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I am currently fermenting an IPA at room temperature in a Fermentasaurus. It has built up a nice bit of pressure which is carbonating my beer, GREAT! Nature: awesome.

Now I've been looking at better ways of bottling my beer. Normally I would add priming sugar and bottle condition it. However, I already have perfectly carbonated beer now, what a waste to start over!

Kegging is not within my budget at the moment, so that's out of the question for now.

Then I stumbled upon the Blichmann Beer Gun which looked like it might just do the trick. However, I can't seem to find anyone who has experience directly bottling from the Fermentasaurus / Fermzilla using a beer gun. Several shops sell the fermenter as a full kit including the beer gun so they must think it might work.

During my research I keep reading that the beer and bottles need to be of the same temperature.. which is great, but everybody has everything chilled in fridges. Unfortunately I don't have the luxury of throwing a complete Fermentasaurus in the fridge.

  • Would it make sense at all to take the beer that's at room temperature and fill my bottles (I can chill those, as suggested) with a beer gun or will that be a total waste?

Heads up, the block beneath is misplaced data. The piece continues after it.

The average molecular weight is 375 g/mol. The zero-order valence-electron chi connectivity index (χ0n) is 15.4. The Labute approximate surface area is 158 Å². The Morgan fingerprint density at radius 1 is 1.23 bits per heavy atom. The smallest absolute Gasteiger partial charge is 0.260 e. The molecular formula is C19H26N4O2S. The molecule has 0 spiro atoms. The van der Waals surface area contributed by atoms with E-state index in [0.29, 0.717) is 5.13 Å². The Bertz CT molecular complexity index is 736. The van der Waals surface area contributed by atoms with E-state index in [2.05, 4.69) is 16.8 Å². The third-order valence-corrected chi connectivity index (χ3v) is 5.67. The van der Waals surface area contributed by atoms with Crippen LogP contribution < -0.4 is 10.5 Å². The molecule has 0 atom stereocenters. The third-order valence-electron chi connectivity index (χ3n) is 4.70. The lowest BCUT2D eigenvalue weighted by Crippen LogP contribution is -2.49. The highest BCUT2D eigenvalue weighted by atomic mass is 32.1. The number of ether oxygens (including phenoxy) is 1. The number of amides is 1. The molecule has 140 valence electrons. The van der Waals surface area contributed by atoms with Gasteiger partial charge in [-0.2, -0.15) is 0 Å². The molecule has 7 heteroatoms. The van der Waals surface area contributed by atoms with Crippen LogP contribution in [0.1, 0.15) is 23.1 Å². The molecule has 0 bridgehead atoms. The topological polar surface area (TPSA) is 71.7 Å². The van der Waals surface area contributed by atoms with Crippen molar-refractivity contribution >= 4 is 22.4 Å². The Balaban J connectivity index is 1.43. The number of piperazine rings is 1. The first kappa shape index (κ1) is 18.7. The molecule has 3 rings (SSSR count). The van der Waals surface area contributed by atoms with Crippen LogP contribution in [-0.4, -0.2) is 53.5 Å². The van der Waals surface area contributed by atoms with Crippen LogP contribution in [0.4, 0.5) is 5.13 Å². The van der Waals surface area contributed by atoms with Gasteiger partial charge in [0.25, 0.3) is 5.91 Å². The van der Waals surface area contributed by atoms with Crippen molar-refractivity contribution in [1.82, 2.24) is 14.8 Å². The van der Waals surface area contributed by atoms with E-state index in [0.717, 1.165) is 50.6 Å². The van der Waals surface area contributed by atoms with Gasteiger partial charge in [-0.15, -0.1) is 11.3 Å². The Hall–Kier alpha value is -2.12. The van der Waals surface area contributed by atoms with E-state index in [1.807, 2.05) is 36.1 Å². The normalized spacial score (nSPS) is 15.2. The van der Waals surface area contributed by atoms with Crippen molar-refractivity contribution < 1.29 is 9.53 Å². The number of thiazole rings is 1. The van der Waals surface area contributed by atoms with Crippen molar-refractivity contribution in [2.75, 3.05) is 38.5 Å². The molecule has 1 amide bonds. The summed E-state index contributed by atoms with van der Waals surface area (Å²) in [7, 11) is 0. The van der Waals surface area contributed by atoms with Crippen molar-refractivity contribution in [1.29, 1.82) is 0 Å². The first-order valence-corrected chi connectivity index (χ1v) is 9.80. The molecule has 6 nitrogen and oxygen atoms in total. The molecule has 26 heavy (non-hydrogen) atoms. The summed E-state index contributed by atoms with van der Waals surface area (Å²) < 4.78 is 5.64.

• It sounds like the high temperature will produce too much foam. Is that a real concern?
  • Are there any other negatives to trying to use a beer gun on beer that is this warm and is not coming from a keg?
  • Has anybody ever tried to bottle directly from the Fermentasaurus / Fermzilla using a beer gun?
  • The other option is a Counterpressure Bottle Filler, but I expect the temperature to be a problem here as well, but is it?
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If beer is "perfectly carbonated beer", then transferring it isn't a problem. What happen with "warm" beer is that it doesn't retain/absorb gas as a cold liquid. See https://en.wikipedia.org/wiki/Ideal_gas_law

Putting a keg at room temperature and purge it few time will lower the CO2 volume in liquid. Using it cold with pressure will add CO2 volume.

If you can pour a glass of well carbonated beer, then you can bottle it.

Using cold bottles helps to create less foam will using your beergun.

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  • Thanks! I decided against it after reading loads more and asking at my brew shop if it would make any sense to buy a beer gun. They're not good salespeople, too honest. 😉 – Jacob May 10 at 17:30

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